If you want your trailer look good you need to spray the paint on. I've never seen a trailer painted with a roller and brush that looked good. I use an automotive paint gun I purchased for at Harbour Freight. They are very easy to use. Your spray gun will tell you the minimum requirements you will need from your compressor, but you should have at least a 3 hp that will put out 15 gallons per minute (gpm) at 70 pounds per square inch (psi) and a 30 gallon tank. Something less will work but it's annoying working with less pressure. This is also good enough to paint a car with Earl Shieb quality.

If you're serious about your trailer, you can use automotive paint but you'll pay at least for the paint.

I use an industrial oil base made by Coronado. It's about a gallon with a catalyst (hardener). it's considered industrial grade automotive paint, which means it's not as refined as car paint but it's very good for trailers.


You can also use an oil base exterior grade house paint. I like Benjamin Moore Satin, Lo-Lustre Impervo. The factory white is a perfect color. It is not too bright and not too dark. The lo-lustre is perfect for a trailer skin and this paint has a kind of pearl esscence that makes it really glow. And it's only a gallon.

If you're trailer has any exposed aluminum, you need to cover it with a self etching primer. Paint won't stick to aluminum naturally and this primer WILL stick to it.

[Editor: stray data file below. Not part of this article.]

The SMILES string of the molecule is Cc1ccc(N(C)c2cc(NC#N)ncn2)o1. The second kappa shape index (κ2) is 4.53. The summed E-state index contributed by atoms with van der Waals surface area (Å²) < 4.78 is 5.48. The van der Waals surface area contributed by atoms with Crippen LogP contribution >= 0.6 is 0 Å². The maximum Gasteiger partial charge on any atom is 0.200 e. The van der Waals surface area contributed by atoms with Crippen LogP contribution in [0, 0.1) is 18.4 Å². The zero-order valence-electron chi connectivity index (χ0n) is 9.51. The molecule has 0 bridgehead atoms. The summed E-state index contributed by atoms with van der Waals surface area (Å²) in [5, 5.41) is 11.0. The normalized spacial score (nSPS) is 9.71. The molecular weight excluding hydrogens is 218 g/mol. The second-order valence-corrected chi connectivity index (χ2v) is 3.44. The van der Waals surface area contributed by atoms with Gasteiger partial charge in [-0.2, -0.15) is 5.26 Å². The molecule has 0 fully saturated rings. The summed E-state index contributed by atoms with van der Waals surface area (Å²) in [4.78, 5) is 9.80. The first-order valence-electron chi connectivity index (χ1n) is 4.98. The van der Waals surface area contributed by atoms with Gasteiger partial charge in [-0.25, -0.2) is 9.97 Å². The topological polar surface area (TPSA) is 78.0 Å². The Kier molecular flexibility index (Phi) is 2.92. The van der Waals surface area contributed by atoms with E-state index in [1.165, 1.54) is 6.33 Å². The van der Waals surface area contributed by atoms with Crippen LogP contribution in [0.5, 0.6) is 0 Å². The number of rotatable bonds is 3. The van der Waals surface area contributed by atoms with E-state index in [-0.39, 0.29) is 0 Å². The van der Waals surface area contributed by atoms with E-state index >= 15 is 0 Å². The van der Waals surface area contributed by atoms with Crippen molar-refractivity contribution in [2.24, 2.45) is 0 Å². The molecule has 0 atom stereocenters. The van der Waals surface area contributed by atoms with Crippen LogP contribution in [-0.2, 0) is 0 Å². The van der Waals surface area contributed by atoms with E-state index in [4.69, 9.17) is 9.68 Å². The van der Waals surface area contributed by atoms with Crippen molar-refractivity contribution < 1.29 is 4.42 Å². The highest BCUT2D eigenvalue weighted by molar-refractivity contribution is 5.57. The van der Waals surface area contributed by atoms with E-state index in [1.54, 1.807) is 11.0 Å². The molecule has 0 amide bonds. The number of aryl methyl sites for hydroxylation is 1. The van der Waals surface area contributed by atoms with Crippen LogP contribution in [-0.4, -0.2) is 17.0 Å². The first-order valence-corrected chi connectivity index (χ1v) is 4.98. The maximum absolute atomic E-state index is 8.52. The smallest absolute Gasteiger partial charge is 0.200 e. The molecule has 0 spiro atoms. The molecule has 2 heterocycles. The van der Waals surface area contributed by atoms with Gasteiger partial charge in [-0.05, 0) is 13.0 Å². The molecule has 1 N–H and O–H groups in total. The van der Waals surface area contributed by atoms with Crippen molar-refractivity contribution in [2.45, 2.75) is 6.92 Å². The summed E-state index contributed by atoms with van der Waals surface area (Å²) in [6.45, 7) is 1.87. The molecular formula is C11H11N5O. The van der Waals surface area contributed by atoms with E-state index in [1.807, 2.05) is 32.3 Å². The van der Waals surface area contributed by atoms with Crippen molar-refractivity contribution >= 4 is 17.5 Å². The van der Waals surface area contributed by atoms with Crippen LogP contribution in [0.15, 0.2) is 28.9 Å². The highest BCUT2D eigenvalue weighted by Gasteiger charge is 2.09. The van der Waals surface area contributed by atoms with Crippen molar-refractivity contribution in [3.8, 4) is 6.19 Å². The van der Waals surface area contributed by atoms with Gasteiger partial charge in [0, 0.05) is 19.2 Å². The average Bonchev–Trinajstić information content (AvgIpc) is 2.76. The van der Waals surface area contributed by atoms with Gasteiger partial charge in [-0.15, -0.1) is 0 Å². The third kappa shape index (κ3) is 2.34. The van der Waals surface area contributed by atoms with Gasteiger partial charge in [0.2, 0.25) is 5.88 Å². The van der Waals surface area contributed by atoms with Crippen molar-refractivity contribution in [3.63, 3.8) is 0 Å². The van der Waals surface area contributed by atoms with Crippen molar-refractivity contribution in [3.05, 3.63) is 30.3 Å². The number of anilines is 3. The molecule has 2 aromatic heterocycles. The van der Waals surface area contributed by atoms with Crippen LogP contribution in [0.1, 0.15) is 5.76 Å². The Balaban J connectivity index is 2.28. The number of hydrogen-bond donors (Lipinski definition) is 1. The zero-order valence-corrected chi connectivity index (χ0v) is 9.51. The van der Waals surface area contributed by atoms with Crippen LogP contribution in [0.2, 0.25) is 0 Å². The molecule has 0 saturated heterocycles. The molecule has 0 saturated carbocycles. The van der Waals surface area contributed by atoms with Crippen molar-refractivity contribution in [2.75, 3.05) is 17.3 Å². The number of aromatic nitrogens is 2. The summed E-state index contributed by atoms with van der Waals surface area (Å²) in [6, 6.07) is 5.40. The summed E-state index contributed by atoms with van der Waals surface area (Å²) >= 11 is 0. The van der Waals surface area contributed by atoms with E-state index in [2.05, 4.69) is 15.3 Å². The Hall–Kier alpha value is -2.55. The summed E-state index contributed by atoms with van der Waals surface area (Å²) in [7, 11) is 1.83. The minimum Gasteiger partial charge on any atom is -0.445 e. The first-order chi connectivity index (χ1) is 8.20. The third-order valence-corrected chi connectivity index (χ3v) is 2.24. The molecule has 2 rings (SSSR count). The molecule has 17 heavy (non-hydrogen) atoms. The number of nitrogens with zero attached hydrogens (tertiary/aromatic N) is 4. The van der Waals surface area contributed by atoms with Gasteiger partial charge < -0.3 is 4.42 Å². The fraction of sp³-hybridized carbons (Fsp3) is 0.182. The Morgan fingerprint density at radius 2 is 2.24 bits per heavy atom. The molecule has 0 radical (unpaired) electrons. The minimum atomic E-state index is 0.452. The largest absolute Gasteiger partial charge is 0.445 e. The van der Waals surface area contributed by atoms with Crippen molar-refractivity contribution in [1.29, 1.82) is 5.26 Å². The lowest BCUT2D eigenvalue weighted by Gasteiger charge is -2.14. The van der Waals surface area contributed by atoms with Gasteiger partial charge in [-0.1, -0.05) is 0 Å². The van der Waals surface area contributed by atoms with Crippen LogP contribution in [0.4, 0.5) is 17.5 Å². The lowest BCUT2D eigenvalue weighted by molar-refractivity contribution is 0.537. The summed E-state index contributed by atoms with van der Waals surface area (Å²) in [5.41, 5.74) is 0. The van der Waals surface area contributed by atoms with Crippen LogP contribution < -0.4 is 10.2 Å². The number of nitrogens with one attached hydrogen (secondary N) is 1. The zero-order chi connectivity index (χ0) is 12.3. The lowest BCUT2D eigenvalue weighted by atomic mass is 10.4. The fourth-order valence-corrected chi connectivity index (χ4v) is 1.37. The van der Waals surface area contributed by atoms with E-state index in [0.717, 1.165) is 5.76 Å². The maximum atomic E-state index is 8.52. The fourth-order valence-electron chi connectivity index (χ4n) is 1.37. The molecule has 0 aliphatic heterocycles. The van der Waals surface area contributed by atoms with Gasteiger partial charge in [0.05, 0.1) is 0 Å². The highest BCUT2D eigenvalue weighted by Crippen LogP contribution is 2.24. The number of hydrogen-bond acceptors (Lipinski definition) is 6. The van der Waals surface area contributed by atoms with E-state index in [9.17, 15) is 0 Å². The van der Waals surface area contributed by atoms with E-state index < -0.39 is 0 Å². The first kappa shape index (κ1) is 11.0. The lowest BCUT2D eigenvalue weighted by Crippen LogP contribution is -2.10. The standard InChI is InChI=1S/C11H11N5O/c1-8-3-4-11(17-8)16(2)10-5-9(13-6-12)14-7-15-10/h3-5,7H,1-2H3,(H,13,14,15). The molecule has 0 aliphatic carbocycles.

It'll take 3 coats to cover a 14' trailer sufficiently.
Unless you use automotive grade paint, it needs to be thinned if you're using an automotive spray gun as this paint is not as refined as auto paint. Thin it to a thick cream consistency or 1 part thinner to 3 parts paint.

For the Green arrows I used a Semi gloss oil and it was matched to the ice box that is inside.
To make the arrows, first you need to let the white base coat dry for about 4 days. If you don't let it dry, when you remove the masking to create the shape of the arrow, you can pull off the base coat. To apply the masking, you start with a 3/4" professional grade tape. Professional grade is stickier so you don't have to worry about it coming lose and letting paint get under it.
To create the shape, I simply "eye balled" the side shown. Taping off the arrow in the place that just "seemed" right. Then I measured where each of the points "hit" and duplicated it for the other side. Then you mask off your pattern to keep paint from getting on the rest of the body. Paint falls from gravity so you need to mask all the way down the side.
Then using a 180 grit scuff pad, scuff up the area to be painted.
Then simply use a Tack Cloth or clean cotton cloth to remove any dust and spray it. It'll probably take 3 coats.
The finished product can be extraordinary.

Hope these tip's are helpful. They are offered without warrantee for entertainment purposes only.
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